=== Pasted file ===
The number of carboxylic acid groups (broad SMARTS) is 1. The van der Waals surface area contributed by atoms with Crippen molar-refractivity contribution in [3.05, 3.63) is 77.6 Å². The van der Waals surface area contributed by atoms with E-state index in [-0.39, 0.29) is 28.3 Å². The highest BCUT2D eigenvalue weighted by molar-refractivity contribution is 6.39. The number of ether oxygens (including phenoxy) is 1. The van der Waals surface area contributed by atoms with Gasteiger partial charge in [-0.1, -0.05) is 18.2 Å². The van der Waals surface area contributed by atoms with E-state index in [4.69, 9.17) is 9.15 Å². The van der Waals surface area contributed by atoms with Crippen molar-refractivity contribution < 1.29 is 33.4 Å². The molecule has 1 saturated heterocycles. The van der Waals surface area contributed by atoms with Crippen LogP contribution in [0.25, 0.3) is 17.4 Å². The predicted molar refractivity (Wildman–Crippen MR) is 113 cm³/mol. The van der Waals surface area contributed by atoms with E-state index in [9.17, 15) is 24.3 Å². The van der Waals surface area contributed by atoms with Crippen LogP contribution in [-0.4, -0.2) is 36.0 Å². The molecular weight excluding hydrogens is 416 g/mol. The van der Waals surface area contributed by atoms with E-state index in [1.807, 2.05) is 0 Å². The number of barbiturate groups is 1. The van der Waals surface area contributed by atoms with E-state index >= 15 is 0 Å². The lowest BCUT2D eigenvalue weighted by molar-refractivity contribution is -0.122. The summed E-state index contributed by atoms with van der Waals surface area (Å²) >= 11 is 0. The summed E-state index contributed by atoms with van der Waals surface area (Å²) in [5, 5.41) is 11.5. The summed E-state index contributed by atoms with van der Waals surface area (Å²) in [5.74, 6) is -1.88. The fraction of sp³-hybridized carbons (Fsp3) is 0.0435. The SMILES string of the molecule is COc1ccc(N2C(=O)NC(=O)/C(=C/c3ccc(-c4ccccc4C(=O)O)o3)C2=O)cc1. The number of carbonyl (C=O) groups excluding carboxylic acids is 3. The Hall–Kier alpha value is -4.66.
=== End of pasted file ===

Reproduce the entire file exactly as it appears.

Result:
The number of carboxylic acid groups (broad SMARTS) is 1. The van der Waals surface area contributed by atoms with Crippen molar-refractivity contribution in [3.05, 3.63) is 77.6 Å². The van der Waals surface area contributed by atoms with E-state index in [-0.39, 0.29) is 28.3 Å². The highest BCUT2D eigenvalue weighted by molar-refractivity contribution is 6.39. The number of ether oxygens (including phenoxy) is 1. The van der Waals surface area contributed by atoms with Gasteiger partial charge in [-0.1, -0.05) is 18.2 Å². The van der Waals surface area contributed by atoms with E-state index in [4.69, 9.17) is 9.15 Å². The van der Waals surface area contributed by atoms with Crippen molar-refractivity contribution < 1.29 is 33.4 Å². The molecule has 1 saturated heterocycles. The van der Waals surface area contributed by atoms with Crippen LogP contribution in [0.25, 0.3) is 17.4 Å². The predicted molar refractivity (Wildman–Crippen MR) is 113 cm³/mol. The van der Waals surface area contributed by atoms with E-state index in [9.17, 15) is 24.3 Å². The van der Waals surface area contributed by atoms with Crippen LogP contribution in [-0.4, -0.2) is 36.0 Å². The molecular weight excluding hydrogens is 416 g/mol. The van der Waals surface area contributed by atoms with E-state index in [1.807, 2.05) is 0 Å². The number of barbiturate groups is 1. The van der Waals surface area contributed by atoms with E-state index >= 15 is 0 Å². The lowest BCUT2D eigenvalue weighted by molar-refractivity contribution is -0.122. The summed E-state index contributed by atoms with van der Waals surface area (Å²) >= 11 is 0. The summed E-state index contributed by atoms with van der Waals surface area (Å²) in [5, 5.41) is 11.5. The summed E-state index contributed by atoms with van der Waals surface area (Å²) in [5.74, 6) is -1.88. The fraction of sp³-hybridized carbons (Fsp3) is 0.0435. The SMILES string of the molecule is COc1ccc(N2C(=O)NC(=O)/C(=C/c3ccc(-c4ccccc4C(=O)O)o3)C2=O)cc1. The number of carbonyl (C=O) groups excluding carboxylic acids is 3. The Hall–Kier alpha value is -4.66.